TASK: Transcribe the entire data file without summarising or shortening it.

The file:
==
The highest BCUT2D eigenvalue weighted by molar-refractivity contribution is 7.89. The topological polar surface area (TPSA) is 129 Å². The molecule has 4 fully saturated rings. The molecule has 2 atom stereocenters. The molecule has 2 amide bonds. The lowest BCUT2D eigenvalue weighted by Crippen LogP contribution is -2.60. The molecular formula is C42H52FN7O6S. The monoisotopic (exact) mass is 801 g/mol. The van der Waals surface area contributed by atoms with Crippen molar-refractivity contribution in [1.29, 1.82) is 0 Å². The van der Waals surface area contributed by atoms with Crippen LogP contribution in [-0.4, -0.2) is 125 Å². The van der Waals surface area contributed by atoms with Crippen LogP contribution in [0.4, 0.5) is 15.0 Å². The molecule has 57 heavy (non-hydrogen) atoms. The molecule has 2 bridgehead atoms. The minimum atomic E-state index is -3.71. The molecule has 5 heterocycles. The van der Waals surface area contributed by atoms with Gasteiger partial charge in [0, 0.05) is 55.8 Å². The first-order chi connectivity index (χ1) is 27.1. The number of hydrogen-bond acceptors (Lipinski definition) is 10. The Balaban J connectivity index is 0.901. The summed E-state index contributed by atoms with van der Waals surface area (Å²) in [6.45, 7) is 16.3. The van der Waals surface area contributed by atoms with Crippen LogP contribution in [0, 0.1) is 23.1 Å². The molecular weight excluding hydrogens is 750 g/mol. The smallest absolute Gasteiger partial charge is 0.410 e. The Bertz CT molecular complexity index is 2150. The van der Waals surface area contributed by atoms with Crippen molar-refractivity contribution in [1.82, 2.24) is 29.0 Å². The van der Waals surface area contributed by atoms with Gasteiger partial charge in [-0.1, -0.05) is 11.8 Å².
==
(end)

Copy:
The highest BCUT2D eigenvalue weighted by molar-refractivity contribution is 7.89. The topological polar surface area (TPSA) is 129 Å². The molecule has 4 fully saturated rings. The molecule has 2 atom stereocenters. The molecule has 2 amide bonds. The lowest BCUT2D eigenvalue weighted by Crippen LogP contribution is -2.60. The molecular formula is C42H52FN7O6S. The monoisotopic (exact) mass is 801 g/mol. The van der Waals surface area contributed by atoms with Crippen molar-refractivity contribution in [1.29, 1.82) is 0 Å². The van der Waals surface area contributed by atoms with Crippen LogP contribution in [-0.4, -0.2) is 125 Å². The van der Waals surface area contributed by atoms with Crippen LogP contribution in [0.4, 0.5) is 15.0 Å². The molecule has 57 heavy (non-hydrogen) atoms. The molecule has 2 bridgehead atoms. The minimum atomic E-state index is -3.71. The molecule has 5 heterocycles. The van der Waals surface area contributed by atoms with Gasteiger partial charge in [0, 0.05) is 55.8 Å². The first-order chi connectivity index (χ1) is 27.1. The number of hydrogen-bond acceptors (Lipinski definition) is 10. The Balaban J connectivity index is 0.901. The summed E-state index contributed by atoms with van der Waals surface area (Å²) in [6.45, 7) is 16.3. The van der Waals surface area contributed by atoms with Crippen LogP contribution in [0, 0.1) is 23.1 Å². The molecular weight excluding hydrogens is 750 g/mol. The smallest absolute Gasteiger partial charge is 0.410 e. The Bertz CT molecular complexity index is 2150. The van der Waals surface area contributed by atoms with Crippen molar-refractivity contribution in [1.82, 2.24) is 29.0 Å². The van der Waals surface area contributed by atoms with Gasteiger partial charge in [-0.1, -0.05) is 11.8 Å².